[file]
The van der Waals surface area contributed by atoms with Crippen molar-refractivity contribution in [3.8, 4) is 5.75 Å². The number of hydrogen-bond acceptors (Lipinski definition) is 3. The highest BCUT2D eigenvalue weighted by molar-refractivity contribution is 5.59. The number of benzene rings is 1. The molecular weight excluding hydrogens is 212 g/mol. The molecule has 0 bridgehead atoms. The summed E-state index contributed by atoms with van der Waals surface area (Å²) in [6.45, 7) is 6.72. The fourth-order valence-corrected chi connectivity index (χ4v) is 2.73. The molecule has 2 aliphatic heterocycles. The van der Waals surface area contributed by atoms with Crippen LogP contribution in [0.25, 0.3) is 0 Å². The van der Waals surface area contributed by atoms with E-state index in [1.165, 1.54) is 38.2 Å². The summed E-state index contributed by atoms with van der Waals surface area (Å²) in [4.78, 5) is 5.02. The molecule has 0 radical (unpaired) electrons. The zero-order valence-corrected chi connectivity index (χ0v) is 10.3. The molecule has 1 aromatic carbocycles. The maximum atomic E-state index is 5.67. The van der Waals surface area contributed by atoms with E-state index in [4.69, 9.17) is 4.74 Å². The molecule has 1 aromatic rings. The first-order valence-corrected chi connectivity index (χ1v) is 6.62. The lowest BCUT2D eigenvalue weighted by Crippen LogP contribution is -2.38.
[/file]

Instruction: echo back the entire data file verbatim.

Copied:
The van der Waals surface area contributed by atoms with Crippen molar-refractivity contribution in [3.8, 4) is 5.75 Å². The number of hydrogen-bond acceptors (Lipinski definition) is 3. The highest BCUT2D eigenvalue weighted by molar-refractivity contribution is 5.59. The number of benzene rings is 1. The molecular weight excluding hydrogens is 212 g/mol. The molecule has 0 bridgehead atoms. The summed E-state index contributed by atoms with van der Waals surface area (Å²) in [6.45, 7) is 6.72. The fourth-order valence-corrected chi connectivity index (χ4v) is 2.73. The molecule has 2 aliphatic heterocycles. The van der Waals surface area contributed by atoms with Crippen LogP contribution in [0.25, 0.3) is 0 Å². The van der Waals surface area contributed by atoms with E-state index in [1.165, 1.54) is 38.2 Å². The summed E-state index contributed by atoms with van der Waals surface area (Å²) in [4.78, 5) is 5.02. The molecule has 0 radical (unpaired) electrons. The zero-order valence-corrected chi connectivity index (χ0v) is 10.3. The molecule has 1 aromatic carbocycles. The maximum atomic E-state index is 5.67. The van der Waals surface area contributed by atoms with E-state index in [4.69, 9.17) is 4.74 Å². The molecule has 1 aromatic rings. The first-order valence-corrected chi connectivity index (χ1v) is 6.62. The lowest BCUT2D eigenvalue weighted by Crippen LogP contribution is -2.38.